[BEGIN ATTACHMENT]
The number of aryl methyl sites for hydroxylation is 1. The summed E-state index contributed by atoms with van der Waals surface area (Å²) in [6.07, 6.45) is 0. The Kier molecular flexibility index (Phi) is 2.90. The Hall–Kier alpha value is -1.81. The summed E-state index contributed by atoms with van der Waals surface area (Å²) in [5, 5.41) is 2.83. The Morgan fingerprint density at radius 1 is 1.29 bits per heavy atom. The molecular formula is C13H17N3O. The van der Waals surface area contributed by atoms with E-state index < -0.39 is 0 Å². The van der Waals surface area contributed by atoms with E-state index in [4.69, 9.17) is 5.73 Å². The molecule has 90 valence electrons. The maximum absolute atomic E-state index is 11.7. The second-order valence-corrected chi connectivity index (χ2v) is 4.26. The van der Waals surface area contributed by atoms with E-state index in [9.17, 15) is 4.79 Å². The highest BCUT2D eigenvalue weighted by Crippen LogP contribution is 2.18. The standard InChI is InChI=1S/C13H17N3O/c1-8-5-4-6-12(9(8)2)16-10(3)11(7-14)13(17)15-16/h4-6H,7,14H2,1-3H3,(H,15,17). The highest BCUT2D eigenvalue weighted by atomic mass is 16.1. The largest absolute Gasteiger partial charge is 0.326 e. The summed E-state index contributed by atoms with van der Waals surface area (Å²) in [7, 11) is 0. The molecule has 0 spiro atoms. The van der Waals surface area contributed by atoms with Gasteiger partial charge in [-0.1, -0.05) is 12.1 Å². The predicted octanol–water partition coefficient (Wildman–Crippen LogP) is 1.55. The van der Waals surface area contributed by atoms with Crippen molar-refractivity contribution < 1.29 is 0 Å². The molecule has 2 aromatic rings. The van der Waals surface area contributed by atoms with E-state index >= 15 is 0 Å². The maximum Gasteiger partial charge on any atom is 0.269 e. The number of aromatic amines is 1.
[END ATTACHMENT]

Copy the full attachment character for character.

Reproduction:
The number of aryl methyl sites for hydroxylation is 1. The summed E-state index contributed by atoms with van der Waals surface area (Å²) in [6.07, 6.45) is 0. The Kier molecular flexibility index (Phi) is 2.90. The Hall–Kier alpha value is -1.81. The summed E-state index contributed by atoms with van der Waals surface area (Å²) in [5, 5.41) is 2.83. The Morgan fingerprint density at radius 1 is 1.29 bits per heavy atom. The molecular formula is C13H17N3O. The van der Waals surface area contributed by atoms with E-state index < -0.39 is 0 Å². The van der Waals surface area contributed by atoms with E-state index in [4.69, 9.17) is 5.73 Å². The molecule has 90 valence electrons. The maximum absolute atomic E-state index is 11.7. The second-order valence-corrected chi connectivity index (χ2v) is 4.26. The van der Waals surface area contributed by atoms with E-state index in [9.17, 15) is 4.79 Å². The highest BCUT2D eigenvalue weighted by Crippen LogP contribution is 2.18. The standard InChI is InChI=1S/C13H17N3O/c1-8-5-4-6-12(9(8)2)16-10(3)11(7-14)13(17)15-16/h4-6H,7,14H2,1-3H3,(H,15,17). The highest BCUT2D eigenvalue weighted by atomic mass is 16.1. The largest absolute Gasteiger partial charge is 0.326 e. The summed E-state index contributed by atoms with van der Waals surface area (Å²) in [7, 11) is 0. The molecule has 0 spiro atoms. The van der Waals surface area contributed by atoms with Gasteiger partial charge in [-0.1, -0.05) is 12.1 Å². The predicted octanol–water partition coefficient (Wildman–Crippen LogP) is 1.55. The van der Waals surface area contributed by atoms with Crippen molar-refractivity contribution < 1.29 is 0 Å². The molecule has 2 aromatic rings. The van der Waals surface area contributed by atoms with E-state index >= 15 is 0 Å². The maximum Gasteiger partial charge on any atom is 0.269 e. The number of aromatic amines is 1.